New empty states make the participants know what to expect from each pod. This can allow them to be prepared to take appropriate actions on the content. In case there is any error with the pod content.
Motion was added to add moments of delight/fun.

Null states for pods

Guidelines defining toasts and notifications for the meeting client

Notifications are used to communicate the status and the exception/error cases.
Notifications without a supporting action (also known as toasts) are used to clearly communicate the status of the user in the meeting. For example, if the meeting is being recorded, the user is notified using a toast which appears and fades away. Whereas notifications with actions are used in cases where an input is required from the user. For example, when screen sharing is started by the host of the meeting, a notification with an action of “Going into full screen” is displayed to the user influencing him to take a particular action for best meeting experience.
Mobile Browsers get one too!
People move between phone, tablet, and web throughout their day, but their meeting experience should be consistent and device agnostic. Downloading Mobile apps to attend meetings is a major deal breaker for infrequent participants, even more when their intention is to be a passive viewer. HTML5 technology allowed us to leverage the code base of desktop client and design an adaptive version for mobile devices.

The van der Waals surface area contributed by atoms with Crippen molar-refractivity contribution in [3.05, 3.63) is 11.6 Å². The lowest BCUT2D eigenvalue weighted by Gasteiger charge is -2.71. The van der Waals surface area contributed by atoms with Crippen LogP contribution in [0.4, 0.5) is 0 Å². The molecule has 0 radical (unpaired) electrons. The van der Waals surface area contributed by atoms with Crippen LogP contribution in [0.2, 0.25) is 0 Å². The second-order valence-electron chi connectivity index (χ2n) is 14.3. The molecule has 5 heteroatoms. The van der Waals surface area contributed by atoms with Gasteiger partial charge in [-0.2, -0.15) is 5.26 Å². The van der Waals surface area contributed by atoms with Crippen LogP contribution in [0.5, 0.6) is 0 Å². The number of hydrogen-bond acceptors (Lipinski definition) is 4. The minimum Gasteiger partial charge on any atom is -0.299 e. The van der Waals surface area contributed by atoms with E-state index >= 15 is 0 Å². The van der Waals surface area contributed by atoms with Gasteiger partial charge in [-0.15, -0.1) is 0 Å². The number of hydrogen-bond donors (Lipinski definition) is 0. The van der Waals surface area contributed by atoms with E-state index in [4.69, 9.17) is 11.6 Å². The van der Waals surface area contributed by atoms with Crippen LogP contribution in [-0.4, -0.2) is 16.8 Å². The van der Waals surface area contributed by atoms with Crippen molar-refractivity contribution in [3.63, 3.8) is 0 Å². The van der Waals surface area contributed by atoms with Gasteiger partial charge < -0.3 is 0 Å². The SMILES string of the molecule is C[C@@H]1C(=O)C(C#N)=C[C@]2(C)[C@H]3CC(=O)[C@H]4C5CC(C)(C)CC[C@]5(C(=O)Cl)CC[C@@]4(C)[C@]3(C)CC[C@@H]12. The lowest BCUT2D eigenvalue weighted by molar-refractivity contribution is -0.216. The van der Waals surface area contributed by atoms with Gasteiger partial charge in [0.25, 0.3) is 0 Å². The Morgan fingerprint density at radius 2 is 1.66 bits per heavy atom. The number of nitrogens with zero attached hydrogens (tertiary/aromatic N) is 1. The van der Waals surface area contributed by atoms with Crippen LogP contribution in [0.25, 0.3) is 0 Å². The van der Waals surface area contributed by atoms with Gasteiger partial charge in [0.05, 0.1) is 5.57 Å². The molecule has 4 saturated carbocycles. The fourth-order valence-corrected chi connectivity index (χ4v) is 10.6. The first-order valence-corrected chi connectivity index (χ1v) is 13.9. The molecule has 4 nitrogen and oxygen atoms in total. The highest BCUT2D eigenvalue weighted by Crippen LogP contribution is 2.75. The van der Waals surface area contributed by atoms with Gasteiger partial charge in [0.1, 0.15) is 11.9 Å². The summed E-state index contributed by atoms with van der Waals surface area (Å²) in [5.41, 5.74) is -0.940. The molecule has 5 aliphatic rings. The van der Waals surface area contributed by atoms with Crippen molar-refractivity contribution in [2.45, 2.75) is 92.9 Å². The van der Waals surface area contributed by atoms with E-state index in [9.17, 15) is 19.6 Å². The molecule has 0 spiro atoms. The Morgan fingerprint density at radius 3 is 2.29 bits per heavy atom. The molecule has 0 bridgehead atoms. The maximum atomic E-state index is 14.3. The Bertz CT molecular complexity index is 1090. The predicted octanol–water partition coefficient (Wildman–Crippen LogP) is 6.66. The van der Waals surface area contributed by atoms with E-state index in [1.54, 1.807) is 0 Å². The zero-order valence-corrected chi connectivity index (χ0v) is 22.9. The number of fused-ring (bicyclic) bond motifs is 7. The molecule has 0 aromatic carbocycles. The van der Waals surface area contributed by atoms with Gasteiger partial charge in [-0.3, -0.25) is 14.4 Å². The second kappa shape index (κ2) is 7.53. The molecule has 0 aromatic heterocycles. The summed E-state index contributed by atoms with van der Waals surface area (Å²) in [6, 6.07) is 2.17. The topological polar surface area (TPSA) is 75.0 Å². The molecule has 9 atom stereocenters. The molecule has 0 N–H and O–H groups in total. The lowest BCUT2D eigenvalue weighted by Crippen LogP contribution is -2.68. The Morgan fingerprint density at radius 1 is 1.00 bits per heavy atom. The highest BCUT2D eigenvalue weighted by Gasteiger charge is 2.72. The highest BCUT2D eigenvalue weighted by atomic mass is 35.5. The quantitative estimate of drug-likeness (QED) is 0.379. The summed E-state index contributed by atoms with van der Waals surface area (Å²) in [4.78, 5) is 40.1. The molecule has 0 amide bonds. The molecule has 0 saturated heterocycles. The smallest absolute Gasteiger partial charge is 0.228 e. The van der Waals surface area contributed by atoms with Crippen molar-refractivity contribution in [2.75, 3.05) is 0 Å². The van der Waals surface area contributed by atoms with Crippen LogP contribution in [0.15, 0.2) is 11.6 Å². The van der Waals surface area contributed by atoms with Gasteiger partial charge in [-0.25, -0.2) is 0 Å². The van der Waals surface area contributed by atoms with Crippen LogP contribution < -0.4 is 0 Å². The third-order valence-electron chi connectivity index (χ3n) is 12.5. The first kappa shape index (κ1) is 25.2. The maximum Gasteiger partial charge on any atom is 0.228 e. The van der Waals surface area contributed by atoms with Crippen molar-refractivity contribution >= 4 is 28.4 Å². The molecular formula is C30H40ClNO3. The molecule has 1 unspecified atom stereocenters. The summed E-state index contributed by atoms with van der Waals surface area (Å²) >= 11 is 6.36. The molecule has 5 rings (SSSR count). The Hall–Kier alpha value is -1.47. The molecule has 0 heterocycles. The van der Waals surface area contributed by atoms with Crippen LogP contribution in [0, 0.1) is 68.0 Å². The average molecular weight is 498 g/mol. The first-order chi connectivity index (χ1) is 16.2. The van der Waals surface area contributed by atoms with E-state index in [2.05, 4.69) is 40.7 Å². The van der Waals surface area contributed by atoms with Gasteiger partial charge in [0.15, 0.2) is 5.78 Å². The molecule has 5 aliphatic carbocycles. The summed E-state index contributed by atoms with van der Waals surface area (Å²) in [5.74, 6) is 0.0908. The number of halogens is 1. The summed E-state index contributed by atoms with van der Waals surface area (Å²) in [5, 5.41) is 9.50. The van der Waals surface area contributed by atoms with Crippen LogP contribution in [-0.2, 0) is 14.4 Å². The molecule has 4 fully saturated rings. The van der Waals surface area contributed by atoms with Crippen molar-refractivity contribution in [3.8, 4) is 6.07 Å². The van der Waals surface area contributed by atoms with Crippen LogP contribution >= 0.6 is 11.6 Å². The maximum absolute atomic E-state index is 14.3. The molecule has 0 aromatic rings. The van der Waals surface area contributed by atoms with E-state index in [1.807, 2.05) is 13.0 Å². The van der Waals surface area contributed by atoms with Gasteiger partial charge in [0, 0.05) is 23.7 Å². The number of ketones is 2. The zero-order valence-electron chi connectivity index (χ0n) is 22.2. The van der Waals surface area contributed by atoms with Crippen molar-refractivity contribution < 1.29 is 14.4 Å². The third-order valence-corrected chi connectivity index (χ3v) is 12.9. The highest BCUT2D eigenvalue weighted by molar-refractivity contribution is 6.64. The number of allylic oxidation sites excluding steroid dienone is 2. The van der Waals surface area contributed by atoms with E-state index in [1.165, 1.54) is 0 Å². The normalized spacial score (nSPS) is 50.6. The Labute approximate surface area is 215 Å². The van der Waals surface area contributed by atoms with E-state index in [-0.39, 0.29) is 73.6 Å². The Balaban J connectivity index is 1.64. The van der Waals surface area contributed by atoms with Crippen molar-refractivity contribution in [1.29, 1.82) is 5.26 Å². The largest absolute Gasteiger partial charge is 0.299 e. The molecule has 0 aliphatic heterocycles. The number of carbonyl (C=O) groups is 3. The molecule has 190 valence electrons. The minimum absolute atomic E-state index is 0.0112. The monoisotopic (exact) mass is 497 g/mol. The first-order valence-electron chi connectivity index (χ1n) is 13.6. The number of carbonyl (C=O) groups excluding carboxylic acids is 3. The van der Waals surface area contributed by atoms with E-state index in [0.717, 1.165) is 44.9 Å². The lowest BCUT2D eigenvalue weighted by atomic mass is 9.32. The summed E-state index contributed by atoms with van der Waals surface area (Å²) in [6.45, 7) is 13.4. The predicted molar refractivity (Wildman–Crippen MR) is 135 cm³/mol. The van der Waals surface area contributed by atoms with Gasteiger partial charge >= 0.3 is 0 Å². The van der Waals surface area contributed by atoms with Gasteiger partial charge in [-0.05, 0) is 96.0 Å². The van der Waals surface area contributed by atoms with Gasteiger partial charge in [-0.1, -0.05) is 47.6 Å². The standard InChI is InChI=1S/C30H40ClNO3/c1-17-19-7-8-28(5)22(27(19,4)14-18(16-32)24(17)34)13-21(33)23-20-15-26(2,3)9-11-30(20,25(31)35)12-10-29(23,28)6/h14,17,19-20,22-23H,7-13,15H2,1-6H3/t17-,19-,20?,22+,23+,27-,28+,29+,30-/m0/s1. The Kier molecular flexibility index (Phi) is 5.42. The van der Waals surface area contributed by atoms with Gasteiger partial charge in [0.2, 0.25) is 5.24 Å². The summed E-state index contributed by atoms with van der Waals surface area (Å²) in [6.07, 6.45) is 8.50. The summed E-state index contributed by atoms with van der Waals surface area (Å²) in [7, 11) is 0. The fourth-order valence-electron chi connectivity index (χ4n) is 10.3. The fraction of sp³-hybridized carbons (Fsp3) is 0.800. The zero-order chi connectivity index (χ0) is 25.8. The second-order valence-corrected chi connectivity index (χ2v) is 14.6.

So with the desktop client, we introduced a mobile meeting client to allow the users to quickly access meetings. Without the need of any App, the participants can simply hit the meeting URL to access their meetings.
Unlike the existing Connect Mobile App, where the default view is a bird eye view of the meeting, the mobile client focuses on one Pod at a time. The priority of pods in the meeting UI is determined by the type of content and activity. So instead of maintaining a fixed hierarchy of pods, the order determined on runtime, based on the activity in the meeting.All the advanced meeting options were tucked inside the hamburger menu.
[Left] Notification specs for mobile view. All meeting messages are classified into two broad categories to enable consistent experience. [Right] Prototype made using Principle to show motion/animation for notifications.